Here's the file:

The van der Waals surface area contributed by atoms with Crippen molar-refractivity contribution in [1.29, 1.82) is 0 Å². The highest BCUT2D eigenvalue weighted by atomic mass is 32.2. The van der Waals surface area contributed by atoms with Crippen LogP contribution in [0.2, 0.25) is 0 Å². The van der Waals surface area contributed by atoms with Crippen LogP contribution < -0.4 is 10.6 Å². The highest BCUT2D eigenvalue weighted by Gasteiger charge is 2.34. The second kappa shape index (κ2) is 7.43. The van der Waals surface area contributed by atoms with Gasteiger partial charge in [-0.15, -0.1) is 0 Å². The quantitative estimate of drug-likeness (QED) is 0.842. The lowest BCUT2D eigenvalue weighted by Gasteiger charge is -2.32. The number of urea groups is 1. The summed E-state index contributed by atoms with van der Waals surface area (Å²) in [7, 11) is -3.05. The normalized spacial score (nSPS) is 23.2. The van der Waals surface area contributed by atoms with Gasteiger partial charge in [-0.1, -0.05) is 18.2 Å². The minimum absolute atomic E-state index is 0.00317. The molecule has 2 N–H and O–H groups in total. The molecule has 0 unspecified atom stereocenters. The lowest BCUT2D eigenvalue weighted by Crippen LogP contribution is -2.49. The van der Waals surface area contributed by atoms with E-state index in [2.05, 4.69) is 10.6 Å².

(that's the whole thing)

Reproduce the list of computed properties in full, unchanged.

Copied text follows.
The van der Waals surface area contributed by atoms with Crippen molar-refractivity contribution in [1.29, 1.82) is 0 Å². The highest BCUT2D eigenvalue weighted by atomic mass is 32.2. The van der Waals surface area contributed by atoms with Crippen LogP contribution in [0.2, 0.25) is 0 Å². The van der Waals surface area contributed by atoms with Crippen LogP contribution < -0.4 is 10.6 Å². The highest BCUT2D eigenvalue weighted by Gasteiger charge is 2.34. The second kappa shape index (κ2) is 7.43. The van der Waals surface area contributed by atoms with Gasteiger partial charge in [-0.15, -0.1) is 0 Å². The quantitative estimate of drug-likeness (QED) is 0.842. The lowest BCUT2D eigenvalue weighted by Gasteiger charge is -2.32. The number of urea groups is 1. The summed E-state index contributed by atoms with van der Waals surface area (Å²) in [7, 11) is -3.05. The normalized spacial score (nSPS) is 23.2. The van der Waals surface area contributed by atoms with Gasteiger partial charge in [-0.1, -0.05) is 18.2 Å². The minimum absolute atomic E-state index is 0.00317. The molecule has 2 N–H and O–H groups in total. The molecule has 0 unspecified atom stereocenters. The lowest BCUT2D eigenvalue weighted by Crippen LogP contribution is -2.49. The van der Waals surface area contributed by atoms with E-state index in [2.05, 4.69) is 10.6 Å².